To do this, Leaven Community established Common House, a physical space that brings people and organizations together to work on civic and livability issues, centering the concerns and solutions offered by marginalized communities including low-income households and people of color. The organization’s inclusive approach has resulted in small improvements to Portland’s affordable housing crisis, including local policy changes that legalized tiny homes—a sustainable, stable housing solution for many low-income residents.

The Leaven Community’s work shines a brighter light on the power and impact of community-led organizing and advocacy.

Creating Housing for People Who Need it Most

While many people and organizations work diligently every day to solve Oregon’s housing crisis, the daily growth in new residents and a long-term and systemic statewide housing supply shortage have made it increasingly difficult to ensure Oregonians have access to safe and affordable housing.

In the Portland region, only two of 24 neighborhoods have any rental housing affordable for a three-person household making 60 percent of the area median income (in 2017, Portland median family income was $86,771 a year). That means for Black, Latino, Native American and low-income households, almost no neighborhoods are affordable—leaving too many one paycheck or one illness away from homelessness.

Leaven Community, a local nonprofit striving to cultivate diverse, equitable and thriving places in the Cully neighborhood (a majority low-income district in Northeast Portland) is trying to disrupt the impact of gentrification and cultural erasure as Portland grows and changes.

To do this, Leaven Community established Common House, a physical space that brings people and organizations together to work on civic and livability issues, centering the concerns and solutions offered by marginalized communities including low-income households and people of color. The organization’s inclusive approach has resulted in small improvements to Portland’s affordable housing crisis, including local policy changes that legalized tiny homes—a sustainable, stable housing solution for many low-income residents.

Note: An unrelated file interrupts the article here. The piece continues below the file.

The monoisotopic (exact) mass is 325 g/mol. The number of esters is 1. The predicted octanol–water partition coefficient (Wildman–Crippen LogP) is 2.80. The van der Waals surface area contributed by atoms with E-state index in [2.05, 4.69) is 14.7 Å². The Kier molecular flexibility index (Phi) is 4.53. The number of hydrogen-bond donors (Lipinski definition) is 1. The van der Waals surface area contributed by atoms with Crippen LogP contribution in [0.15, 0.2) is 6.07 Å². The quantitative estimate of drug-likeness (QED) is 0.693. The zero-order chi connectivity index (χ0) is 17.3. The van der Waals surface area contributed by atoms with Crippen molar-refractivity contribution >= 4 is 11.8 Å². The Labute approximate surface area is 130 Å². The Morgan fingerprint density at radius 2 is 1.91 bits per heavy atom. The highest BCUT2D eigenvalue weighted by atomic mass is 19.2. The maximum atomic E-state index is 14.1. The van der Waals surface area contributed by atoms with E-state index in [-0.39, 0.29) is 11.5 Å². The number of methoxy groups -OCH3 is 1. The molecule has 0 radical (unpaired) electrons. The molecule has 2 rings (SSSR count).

The Leaven Community’s work shines a brighter light on the power and impact of community-led organizing and advocacy.

Get the full report

Tracking Oregon's Progress (TOP) is a joint effort of Oregon Community Foundation (OCF) and Oregon State University (OSU) to track Oregon's economic, social and environmental progress. The full 2018 TOP Report includes 'How to Mobilize Communities' and 'Reflections on Community-Driven Solutions.'

Get the full report

Tracking Oregon's Progress (TOP) is a joint effort of Oregon Community Foundation (OCF) and Oregon State University (OSU) to track Oregon's economic, social and environmental progress. The full 2018 TOP Report includes 'How to Mobilize Communities' and 'Reflections on Community-Driven Solutions.'